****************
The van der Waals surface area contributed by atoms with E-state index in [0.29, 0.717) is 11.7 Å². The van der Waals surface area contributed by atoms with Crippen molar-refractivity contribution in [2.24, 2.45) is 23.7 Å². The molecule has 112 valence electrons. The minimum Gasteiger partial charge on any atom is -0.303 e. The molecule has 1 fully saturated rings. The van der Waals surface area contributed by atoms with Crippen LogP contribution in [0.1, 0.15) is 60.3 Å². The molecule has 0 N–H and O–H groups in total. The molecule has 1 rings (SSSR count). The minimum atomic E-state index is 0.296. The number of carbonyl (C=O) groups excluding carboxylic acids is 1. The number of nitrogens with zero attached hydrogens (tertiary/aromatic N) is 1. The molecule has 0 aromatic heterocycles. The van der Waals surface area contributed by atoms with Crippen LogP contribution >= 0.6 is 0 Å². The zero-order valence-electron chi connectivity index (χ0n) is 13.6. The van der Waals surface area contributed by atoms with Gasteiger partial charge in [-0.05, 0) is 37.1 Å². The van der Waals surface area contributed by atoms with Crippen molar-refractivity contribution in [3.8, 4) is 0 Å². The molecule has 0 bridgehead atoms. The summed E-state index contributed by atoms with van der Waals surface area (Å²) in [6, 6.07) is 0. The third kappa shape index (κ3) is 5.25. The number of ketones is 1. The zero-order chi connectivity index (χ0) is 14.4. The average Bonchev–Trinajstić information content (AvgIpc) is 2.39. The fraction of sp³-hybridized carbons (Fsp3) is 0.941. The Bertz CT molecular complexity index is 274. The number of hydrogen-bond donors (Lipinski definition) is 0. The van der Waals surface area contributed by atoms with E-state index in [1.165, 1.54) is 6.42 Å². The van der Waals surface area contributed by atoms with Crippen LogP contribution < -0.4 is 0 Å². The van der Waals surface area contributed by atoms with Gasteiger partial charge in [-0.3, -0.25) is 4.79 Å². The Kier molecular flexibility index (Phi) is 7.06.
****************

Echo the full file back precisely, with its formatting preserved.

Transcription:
The van der Waals surface area contributed by atoms with E-state index in [0.29, 0.717) is 11.7 Å². The van der Waals surface area contributed by atoms with Crippen molar-refractivity contribution in [2.24, 2.45) is 23.7 Å². The molecule has 112 valence electrons. The minimum Gasteiger partial charge on any atom is -0.303 e. The molecule has 1 fully saturated rings. The van der Waals surface area contributed by atoms with Crippen LogP contribution in [0.1, 0.15) is 60.3 Å². The molecule has 0 N–H and O–H groups in total. The molecule has 1 rings (SSSR count). The minimum atomic E-state index is 0.296. The number of carbonyl (C=O) groups excluding carboxylic acids is 1. The number of nitrogens with zero attached hydrogens (tertiary/aromatic N) is 1. The molecule has 0 aromatic heterocycles. The van der Waals surface area contributed by atoms with Crippen LogP contribution >= 0.6 is 0 Å². The zero-order valence-electron chi connectivity index (χ0n) is 13.6. The van der Waals surface area contributed by atoms with Gasteiger partial charge in [-0.05, 0) is 37.1 Å². The van der Waals surface area contributed by atoms with Crippen molar-refractivity contribution in [3.8, 4) is 0 Å². The molecule has 0 bridgehead atoms. The summed E-state index contributed by atoms with van der Waals surface area (Å²) in [6, 6.07) is 0. The third kappa shape index (κ3) is 5.25. The number of ketones is 1. The zero-order chi connectivity index (χ0) is 14.4. The average Bonchev–Trinajstić information content (AvgIpc) is 2.39. The fraction of sp³-hybridized carbons (Fsp3) is 0.941. The Bertz CT molecular complexity index is 274. The number of hydrogen-bond donors (Lipinski definition) is 0. The van der Waals surface area contributed by atoms with E-state index in [1.165, 1.54) is 6.42 Å². The van der Waals surface area contributed by atoms with Crippen LogP contribution < -0.4 is 0 Å². The van der Waals surface area contributed by atoms with Gasteiger partial charge in [-0.3, -0.25) is 4.79 Å². The Kier molecular flexibility index (Phi) is 7.06.